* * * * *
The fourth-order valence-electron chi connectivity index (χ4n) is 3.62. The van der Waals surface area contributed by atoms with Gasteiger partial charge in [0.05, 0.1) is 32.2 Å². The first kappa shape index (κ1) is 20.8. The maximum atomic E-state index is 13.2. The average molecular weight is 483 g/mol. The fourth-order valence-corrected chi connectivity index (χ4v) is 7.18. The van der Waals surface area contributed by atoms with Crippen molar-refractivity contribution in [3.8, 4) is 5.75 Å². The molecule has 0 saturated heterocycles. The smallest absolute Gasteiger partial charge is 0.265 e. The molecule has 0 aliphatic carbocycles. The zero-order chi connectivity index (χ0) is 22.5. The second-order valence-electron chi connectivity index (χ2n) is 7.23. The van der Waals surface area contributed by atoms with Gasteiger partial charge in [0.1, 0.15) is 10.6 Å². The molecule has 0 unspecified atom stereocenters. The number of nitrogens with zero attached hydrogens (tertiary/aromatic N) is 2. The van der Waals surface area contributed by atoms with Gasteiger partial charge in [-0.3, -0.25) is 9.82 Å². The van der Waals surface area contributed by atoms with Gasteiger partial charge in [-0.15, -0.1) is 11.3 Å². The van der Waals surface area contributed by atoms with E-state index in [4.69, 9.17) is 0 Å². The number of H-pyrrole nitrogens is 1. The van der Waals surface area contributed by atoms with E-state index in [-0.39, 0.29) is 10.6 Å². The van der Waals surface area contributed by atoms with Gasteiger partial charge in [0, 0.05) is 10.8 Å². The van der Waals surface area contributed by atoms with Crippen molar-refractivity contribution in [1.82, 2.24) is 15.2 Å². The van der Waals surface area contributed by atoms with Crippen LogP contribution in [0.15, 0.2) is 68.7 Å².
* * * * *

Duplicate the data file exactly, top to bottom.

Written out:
The fourth-order valence-electron chi connectivity index (χ4n) is 3.62. The van der Waals surface area contributed by atoms with Gasteiger partial charge in [0.05, 0.1) is 32.2 Å². The first kappa shape index (κ1) is 20.8. The maximum atomic E-state index is 13.2. The average molecular weight is 483 g/mol. The fourth-order valence-corrected chi connectivity index (χ4v) is 7.18. The van der Waals surface area contributed by atoms with Crippen molar-refractivity contribution in [3.8, 4) is 5.75 Å². The molecule has 0 saturated heterocycles. The smallest absolute Gasteiger partial charge is 0.265 e. The molecule has 0 aliphatic carbocycles. The zero-order chi connectivity index (χ0) is 22.5. The second-order valence-electron chi connectivity index (χ2n) is 7.23. The van der Waals surface area contributed by atoms with Gasteiger partial charge in [0.1, 0.15) is 10.6 Å². The molecule has 0 unspecified atom stereocenters. The number of nitrogens with zero attached hydrogens (tertiary/aromatic N) is 2. The van der Waals surface area contributed by atoms with Gasteiger partial charge in [-0.3, -0.25) is 9.82 Å². The van der Waals surface area contributed by atoms with Gasteiger partial charge in [-0.15, -0.1) is 11.3 Å². The van der Waals surface area contributed by atoms with E-state index in [4.69, 9.17) is 0 Å². The number of H-pyrrole nitrogens is 1. The van der Waals surface area contributed by atoms with E-state index in [-0.39, 0.29) is 10.6 Å². The van der Waals surface area contributed by atoms with Gasteiger partial charge in [0, 0.05) is 10.8 Å². The van der Waals surface area contributed by atoms with Crippen molar-refractivity contribution in [1.82, 2.24) is 15.2 Å². The van der Waals surface area contributed by atoms with Crippen LogP contribution in [0.15, 0.2) is 68.7 Å².